A very gauche post

Bits and pieces of this blog post have been floating around in my head for months, but due to my own fears and insecurities, even though I have occasionally touched upon the topic, I have shied away for fear of offending readers or fear of being judged. However for the past several days, I have not been able to shake this idea and a discussion with a fellow writer pretty much pushed me over the edge. I might lose a few readers and while that would be sad, there comes a time when you just have to throw caution to the wind and follow your instincts.

I am at creative crossroads, I love words, I always have. Writing is my way of making sense of the world and I enjoy it far more than I ever enjoyed therapy.  In the past eighteen months or so this blog and the related blog work has grown into a time consuming endeavor. No longer is it just writing a post, putting it up on the blog and going about my day.  I field no less than 30 emails on any given day, there are requests to speak, requests to write for other outlets and the list goes on. One would think that with all this activity which is a good thing that there might be some type of compensation involved but the fact is there is none. Since January of this year, I have received exactly one request that included compensation.

In the past, I was pretty happy to just take the opportunities to express myself and never thought too seriously about compensation, in part because I didn’t think that what I was doing was worthy of receiving compensation. I had played around the edges of money and blogging a few years ago and frankly, I was burned.  A former reader told me that “You just tell stories and why would I pay to read stories?” I received that comment a few years ago and it’s one that I carried with me for quite some time, but in recent months I have revisited the idea of “just telling stories”. Stephen King “just tells stories” too but the last time I checked he gets compensated pretty damn well for his stories.

For those of us who create non tangible items especially in this digital age, it can be hard to know what the value of our work is. Is it valuable at all or are we just fooling ourselves?  Personally I have struggled with this because no one asked me to start a blog, I could stop at any time, so why should I ask anyone to pay for it? Good questions. Most bloggers earn revenue through ads and things of that nature and I did try a short stint with BlogHer (blog network) and realized that it wasn’t my cup of tea. Ads for breakfast sausage just aren’t my thing and I doubt they are yours either. People who read this space aren’t looking to win fruit chews or lipsticks and most likely aren’t clicking on to ads in enough volume to make it worth the extra work on my end.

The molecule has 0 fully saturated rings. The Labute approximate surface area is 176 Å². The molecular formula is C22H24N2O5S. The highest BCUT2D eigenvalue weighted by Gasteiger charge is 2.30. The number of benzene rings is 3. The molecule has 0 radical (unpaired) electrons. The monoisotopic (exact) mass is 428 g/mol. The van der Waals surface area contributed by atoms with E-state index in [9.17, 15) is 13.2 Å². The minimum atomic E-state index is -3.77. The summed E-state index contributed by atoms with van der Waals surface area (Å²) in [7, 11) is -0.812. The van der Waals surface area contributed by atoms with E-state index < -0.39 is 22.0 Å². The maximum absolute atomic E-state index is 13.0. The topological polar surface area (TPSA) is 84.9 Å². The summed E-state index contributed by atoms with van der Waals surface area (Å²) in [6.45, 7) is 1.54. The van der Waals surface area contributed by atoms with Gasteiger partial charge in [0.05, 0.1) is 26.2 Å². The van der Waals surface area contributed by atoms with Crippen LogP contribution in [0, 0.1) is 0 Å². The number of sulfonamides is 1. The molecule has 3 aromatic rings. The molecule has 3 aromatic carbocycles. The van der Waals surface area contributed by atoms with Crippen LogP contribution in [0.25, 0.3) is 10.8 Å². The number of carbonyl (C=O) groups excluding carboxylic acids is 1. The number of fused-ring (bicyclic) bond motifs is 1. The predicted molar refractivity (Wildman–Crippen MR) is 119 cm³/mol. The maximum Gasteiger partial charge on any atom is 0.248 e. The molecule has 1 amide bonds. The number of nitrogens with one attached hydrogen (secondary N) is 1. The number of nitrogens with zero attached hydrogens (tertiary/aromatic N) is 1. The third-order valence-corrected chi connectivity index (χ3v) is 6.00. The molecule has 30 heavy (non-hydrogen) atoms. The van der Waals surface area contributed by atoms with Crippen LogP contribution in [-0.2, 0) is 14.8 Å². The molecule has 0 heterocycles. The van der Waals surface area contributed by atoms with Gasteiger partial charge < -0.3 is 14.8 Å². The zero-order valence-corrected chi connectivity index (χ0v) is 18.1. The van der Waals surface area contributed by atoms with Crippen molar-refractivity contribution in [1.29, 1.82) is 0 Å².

However as the years pass by and readership grows, as of late I find myself thinking that what I do here really is a bit different especially as the blogging landscape has changed. You will not find any pretty pictures, giveaways or fluff here but you will find some food for thought. On the BGIM Facebook page, you will find a growing community ready to talk openly about that which many shy away from.

In attempting to launch the “Night with BGIM” project, I have been blown away by how many people are interested in attending. Frankly, I figured a handful of readers and I would get together over food and chew the fat, now I am struggling to find a suitable venue and people have reached out from all over the state. Hell, I have had people from outside of the state asking me to put together something. I am actually toying with an online format to host such a gathering in the future.

Despite all the great energy and amazing discussions I have not wanted to talk about things like money because it seems so gauche, even tacky.  Instead like a coward I reinstated the tip jar on the sidebar which I figure no one actually sees since many of us are reading on mobile devices. Thinking that maybe it would serve as a gentle hint. Then again, how many of us ignore that tip jar at the counter of the local *insert business*? The truth is and I have said it before, I host my own site and there are costs to running it. Never mind the increasing time spent on the site and related work. It’s a labor of love but can one not be passionate about what they do and still earn money?

I am a fan of Elephant Journal; if you have never read it take a peek. They have good stuff but they also have a unique way of seeking support. At the end of each article, they have a suggested donation system $1, $2 or $3. Or you can donate a yearly sum and have full access to their site all the time, since they do have a pay wall, you can read 10 articles a week, after that, you have to donate something. Several months ago, I went for the annual plan, I love their stuff and for me it is something I value.